In the case of access to information, education, culture, medicines and knowledge in general, poor countries definitely feel the impact. Book prices, CDs and DVD are at astonishing rates, as well as patented drugs and software. At the end of the day, the abuse of private interest in contrast to public interest, the right to exclusiveness in exploration of an industrial product or intellectual creating ends up meaning not only and exclusiveness, but an exclusion of other, that are kept out without knowledge.

Today, if anyone writes anything, copyright laws automatically protect the work, since their original draft. There is no need to register it. And the rights are held at their integrity. Now I ask, protected from whom? It almost seems as if we’re a bunch of barbarians that with such thirst for culture and information, break everything and anything in our way so that intellectual creations have to be protected and kept away from us. In Brazil, if a book is out of print, hence no longer on sale, therefore the publisher is not receiving any compensation, people are still restricted from photocopying it. How does that serve the social function of property, guaranteed in our constitution? In Germany on the other hand, if a book is out of print for more that two years, that work can be photocopied as a whole. So as we see, Brazil has not implemented all the flexibilities foreseen in international agreements. Could it be pressure from the “ Priority watch list”? For example, the Creative Commons, a type of license for art works created by Professor Lawrence Lessing from the University of Stanford, represented in Brazil by the Center of Technology and Society (CTS) of Fundação Getulio Vargas’s (FGV) Law School in Rio de Janeiro, is based on copyrights, but instead of “ all rights reserved”, it’s an instrument for “ some rights reserved”, promoting the dissemination of knowledge through a greater balance between private and public interests.

Its exactly in this maximalist scope promoting more protection and less access that the Development Agenda for WIPO, an incentive by 15 developing countries, headed by Brazil and Argentina, was proposed. The Development Agenda seeks to promote the flexibilization on the debate of intellectual property in a way to bring a compromise between private and public interests.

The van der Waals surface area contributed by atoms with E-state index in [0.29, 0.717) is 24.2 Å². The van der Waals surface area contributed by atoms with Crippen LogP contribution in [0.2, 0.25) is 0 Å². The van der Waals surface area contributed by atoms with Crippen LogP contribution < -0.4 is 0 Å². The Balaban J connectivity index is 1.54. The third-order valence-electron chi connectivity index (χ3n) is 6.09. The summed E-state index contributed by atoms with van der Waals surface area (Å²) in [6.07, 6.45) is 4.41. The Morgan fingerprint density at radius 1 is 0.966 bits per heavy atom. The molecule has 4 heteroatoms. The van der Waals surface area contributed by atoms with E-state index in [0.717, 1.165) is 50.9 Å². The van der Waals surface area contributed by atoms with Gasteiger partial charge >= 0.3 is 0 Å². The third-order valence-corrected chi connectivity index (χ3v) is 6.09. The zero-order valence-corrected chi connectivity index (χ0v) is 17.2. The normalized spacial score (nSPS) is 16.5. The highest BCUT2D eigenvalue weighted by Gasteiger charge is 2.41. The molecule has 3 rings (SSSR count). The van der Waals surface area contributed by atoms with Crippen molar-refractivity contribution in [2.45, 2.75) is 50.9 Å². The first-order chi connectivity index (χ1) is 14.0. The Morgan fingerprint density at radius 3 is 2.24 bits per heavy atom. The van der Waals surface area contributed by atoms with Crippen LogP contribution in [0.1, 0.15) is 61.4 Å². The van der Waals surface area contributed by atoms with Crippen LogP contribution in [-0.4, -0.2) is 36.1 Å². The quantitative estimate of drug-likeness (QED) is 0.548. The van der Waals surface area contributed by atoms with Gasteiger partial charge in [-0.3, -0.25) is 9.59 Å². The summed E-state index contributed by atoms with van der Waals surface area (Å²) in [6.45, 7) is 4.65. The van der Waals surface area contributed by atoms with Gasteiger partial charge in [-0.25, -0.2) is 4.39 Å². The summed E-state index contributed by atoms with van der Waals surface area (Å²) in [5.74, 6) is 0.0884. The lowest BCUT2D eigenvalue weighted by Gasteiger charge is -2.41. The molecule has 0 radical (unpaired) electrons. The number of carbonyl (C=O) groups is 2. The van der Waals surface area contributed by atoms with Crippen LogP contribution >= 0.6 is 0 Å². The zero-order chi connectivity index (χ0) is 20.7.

Hoping to closely follow and participate in the debates, FGV DIREITO RIOCenter of Technology and Society - CTS have created the Free Culture Project, to monitor the UN organ specialized in intellectual property – WIPO. In this way, I have personally gone to all meeting since 2005 on behalf of FGV, who is an official credited member at WIPO. One of our other projects is Access To knowledge, or A2K, as it is known. Its main goal is to bring the debate close to the laymen public, letting them know what’s really going on. We handle extremely interesting cases that affect all out lives, such as book photocopying, the use of DRM, technology that limits or impedes the access to films, music etc. For example most virtual stores for legal downloading of music and videos use some sort of DRM system that forbids you to record digital content directly to players such as the iPod from Apple.

Its interesting to mention that although many say that personal participation in Geneva at the WIPO wont bring any benefits or possibility of change in the present political scenery, its certain that with such presence we have real knowledge of what’s going on, and more than that, we see how subjects are taken up. The growing participation of Non-governmental Organizations for public interest, as well as academia, has broadened and brought back the topics, slowly but surely to the general public – an area unknown of not so long ago. Decisions involving public interests were taken without their knowledge.

What we see at all these WIPO meeting is that in many moments, the debates are “ informal” taking place at room B, a much smaller room next to the main room: A. What does that mean? That many debates happen behind close doors, so that NGO’s can’t even listen to what’s being Said. Its curious to state that nothing that is debated informally is ever on the official report from the meeting. In other words, officially it’s like it never happened. There’s no documentation. It doesn’t go into the official history. It’s not part of the official records. There’s a slight connection to military dictatorship times

In some moments, it’s interesting, for strategic diplomatic reasons to have informal meeting. But when these informal meetings become a habit, instead of exceptions, something is probably wrong. On the sixth and most recent meeting on the Development agenda at WIPO, which took place at the end of June 2006, the air was filled with tension towards the end, including provocations from the Austrian diplomat (representing the European Union) directed towards Brazil – and the other fourteen member countries of the Friends of Development, that once again received support from India and Chile. On the Austrian side were mainly the United States, Japan, Canada, Australia, China, Russia and Kyrgyzstan.

Therefore, due to great tension and lack of transparency, there was agreement as to what should be recommended to WIPO’s General Assembly, which will take place from September 25th to the 3rd of October 2006. In other words, nothing was agreed and it will all have to be discussed at the General Assembly.

Everything leads us to believe that there will be bargaining, as other important matters will be discussed at the Assembly. The result: The future of the Development Agenda remains uncertain.